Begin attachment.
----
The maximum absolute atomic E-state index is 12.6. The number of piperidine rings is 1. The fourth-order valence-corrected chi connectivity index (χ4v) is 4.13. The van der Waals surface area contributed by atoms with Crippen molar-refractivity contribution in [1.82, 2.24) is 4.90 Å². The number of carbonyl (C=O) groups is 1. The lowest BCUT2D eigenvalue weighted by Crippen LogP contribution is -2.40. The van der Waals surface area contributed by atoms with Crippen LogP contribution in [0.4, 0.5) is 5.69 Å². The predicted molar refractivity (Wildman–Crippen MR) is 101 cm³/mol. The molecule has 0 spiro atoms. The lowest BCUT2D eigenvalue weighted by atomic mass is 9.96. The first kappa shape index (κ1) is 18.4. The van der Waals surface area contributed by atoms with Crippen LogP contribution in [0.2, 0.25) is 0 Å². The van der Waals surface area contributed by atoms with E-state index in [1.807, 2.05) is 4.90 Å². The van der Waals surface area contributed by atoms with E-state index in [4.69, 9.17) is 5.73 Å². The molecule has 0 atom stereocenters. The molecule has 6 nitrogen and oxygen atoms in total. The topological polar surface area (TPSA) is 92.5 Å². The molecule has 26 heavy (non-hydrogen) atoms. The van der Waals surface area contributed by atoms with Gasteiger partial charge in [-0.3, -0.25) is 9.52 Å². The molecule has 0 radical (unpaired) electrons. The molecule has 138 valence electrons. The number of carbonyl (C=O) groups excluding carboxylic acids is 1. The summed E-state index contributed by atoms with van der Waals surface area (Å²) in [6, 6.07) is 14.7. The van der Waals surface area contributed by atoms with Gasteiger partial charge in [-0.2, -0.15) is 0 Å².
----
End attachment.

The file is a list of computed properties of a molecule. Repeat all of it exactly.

The maximum absolute atomic E-state index is 12.6. The number of piperidine rings is 1. The fourth-order valence-corrected chi connectivity index (χ4v) is 4.13. The van der Waals surface area contributed by atoms with Crippen molar-refractivity contribution in [1.82, 2.24) is 4.90 Å². The number of carbonyl (C=O) groups is 1. The lowest BCUT2D eigenvalue weighted by Crippen LogP contribution is -2.40. The van der Waals surface area contributed by atoms with Crippen LogP contribution in [0.4, 0.5) is 5.69 Å². The predicted molar refractivity (Wildman–Crippen MR) is 101 cm³/mol. The molecule has 0 spiro atoms. The lowest BCUT2D eigenvalue weighted by atomic mass is 9.96. The first kappa shape index (κ1) is 18.4. The van der Waals surface area contributed by atoms with Crippen LogP contribution in [0.2, 0.25) is 0 Å². The van der Waals surface area contributed by atoms with E-state index in [1.807, 2.05) is 4.90 Å². The van der Waals surface area contributed by atoms with E-state index in [4.69, 9.17) is 5.73 Å². The molecule has 0 atom stereocenters. The molecule has 6 nitrogen and oxygen atoms in total. The topological polar surface area (TPSA) is 92.5 Å². The molecule has 26 heavy (non-hydrogen) atoms. The van der Waals surface area contributed by atoms with Gasteiger partial charge in [-0.3, -0.25) is 9.52 Å². The molecule has 0 radical (unpaired) electrons. The molecule has 138 valence electrons. The number of carbonyl (C=O) groups excluding carboxylic acids is 1. The summed E-state index contributed by atoms with van der Waals surface area (Å²) in [6, 6.07) is 14.7. The van der Waals surface area contributed by atoms with Gasteiger partial charge in [-0.2, -0.15) is 0 Å².